DeSantis weighs law removing no-fault car insurance coverage requirement

The Florida Legislature passed striking changes to car insurance laws, voting to end the requirement for drivers to purchase no-fault insurance and replacing it with a requirement to purchase minimum levels of injury liability coverage.

Governor DeSantis is deciding whether to sign it or veto it, as he faces strong pressure from both sides.

"Every bill I ever file that makes it through both chambers I expect the governor to sign – this one in particular because 90% of the legislature on both chambers supported the bill," said Pinellas State Senator Darryl Rouson. "It creates responsible roadways. It hopefully will reduce rates."

However, the legislature’s own analysis could not determine how the reforms will impact policyholders, health insurers, or injured drivers.

The analysis cites one study projecting average premiums would drop around 5%, and another study showing average premiums would increase 5% to 50% depending on the coverage drivers currently have.

Florida passed the current no-fault system in the 1970s to streamline court proceedings. Instead of suing over minor crashes, all Florida drivers had to buy no-fault insurance, also called personal injury protection (PIP). 

RELATED: Roof's age, not cost to repair, could be standard for insurance payouts under proposed law

With PIP, if you’re injured in a crash, it doesn’t matter who is at fault. The no-fault insurance covers medical treatment and some lost wages up to $10,000.

But state lawmakers grew increasingly concerned about fraud in the system. Crooks staged accidents and disreputable clinics overcharged to bilk PIP insurance. That ultimately compelled the legislature to pass this bill to get rid of no-fault insurance.

"When you get rid of fraud, then you can reduce rates," said Rouson.

The legislature also added the requirement for drivers to buy injury liability coverage, which protects someone who is injured by an insured driver due to that driver's negligence, to protect people who sustain more serious injuries in accidents.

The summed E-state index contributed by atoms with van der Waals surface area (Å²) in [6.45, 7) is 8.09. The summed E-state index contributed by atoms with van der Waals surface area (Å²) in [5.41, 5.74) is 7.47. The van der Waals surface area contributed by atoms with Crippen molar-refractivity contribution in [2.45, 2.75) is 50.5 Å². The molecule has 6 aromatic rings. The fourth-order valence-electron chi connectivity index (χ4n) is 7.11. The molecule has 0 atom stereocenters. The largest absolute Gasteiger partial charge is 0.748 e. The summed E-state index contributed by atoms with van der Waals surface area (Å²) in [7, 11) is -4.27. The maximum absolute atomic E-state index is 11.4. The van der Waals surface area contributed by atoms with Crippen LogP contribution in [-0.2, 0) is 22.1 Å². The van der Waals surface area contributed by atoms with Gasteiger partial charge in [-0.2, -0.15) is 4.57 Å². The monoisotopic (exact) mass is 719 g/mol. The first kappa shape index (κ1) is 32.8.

"I’ve seen many clients who required surgery after being injured in a car accident and they have to pay for that surgery bill because of the fact that the other driver did not carry any insurance coverage," said attorney Matt Noyes. "It’s crazy in Florida that we have been allowed for so long to not be required to carry mandatory bodily injury liability coverage." 

RELATED: Florida home insurance rates set to skyrocket

Insurance experts say if drivers already buy more coverage than what the legislation requires, their premiums, in theory, should also nudge down. 

"This law is going to reduce their premiums from $30 to $60 because they will no longer have to purchase PIP," said Tom Cotton, owner of Hugh Cotton Insurance.  

However, around 40% of insured drivers do not buy bodily injury coverage at levels required in the legislation. Cotton said their bills would increase. 

"If they comply with the law, they’re going to see an increase in premiums from $200 to $600," he explained. 

Noyes added, "I know a lot of people that would rather pay another $350 a year than tens of thousands of medical bills after being injured in a crash because somebody didn’t have any liability coverage," said Noyes. 

Florida Chief Financial Officer Jimmy Patronis said many drivers may not think in those terms. He fears many who are low-income may go uninsured and eventually cost all of us. Around 25% of all Florida drivers already drive with no insurance. If that number goes up, he says rates for people who do buy insurance will likely go up in the long run. 

"When you increase insurance rates on folks, it’s my experience most people won’t stop paying their cable bill, won’t stop paying utility bills, they won’t stop paying their property tax bill… but they will stop paying their car insurance bills," Patronis said. "And it could be a few years before you see what the fallout of the full effects are."

Some who want to keep Florida’s no-fault system as-is point to Colorado, which scrapped its no-fault system in 2003. Rates went down at first, then years later shot up to among the highest in the nation. But was that because it scrapped no-fault, or because the state legalized recreational marijuana in 2012? 

The lawmakers and industry experts are torn, or say it's too hard to tell. 

Robert Hunter, the insurance director for the Consumer Federation of America, says, "My best guess is they would stay the same or maybe slightly reduced in average. Unfortunately, they’ll go up for lower-income people, I think."

Hunter was previously one of the nation’s leading advocates of no-fault. Now he believes it has become too susceptible to fraud. In his view, the legislature made the right call to abandon the same system he spent much of his life promoting.  

"I still think no-fault is more efficient and pays claim quicker. The problem is the fraud, and so I think you are better off moving away from no-fault," he added.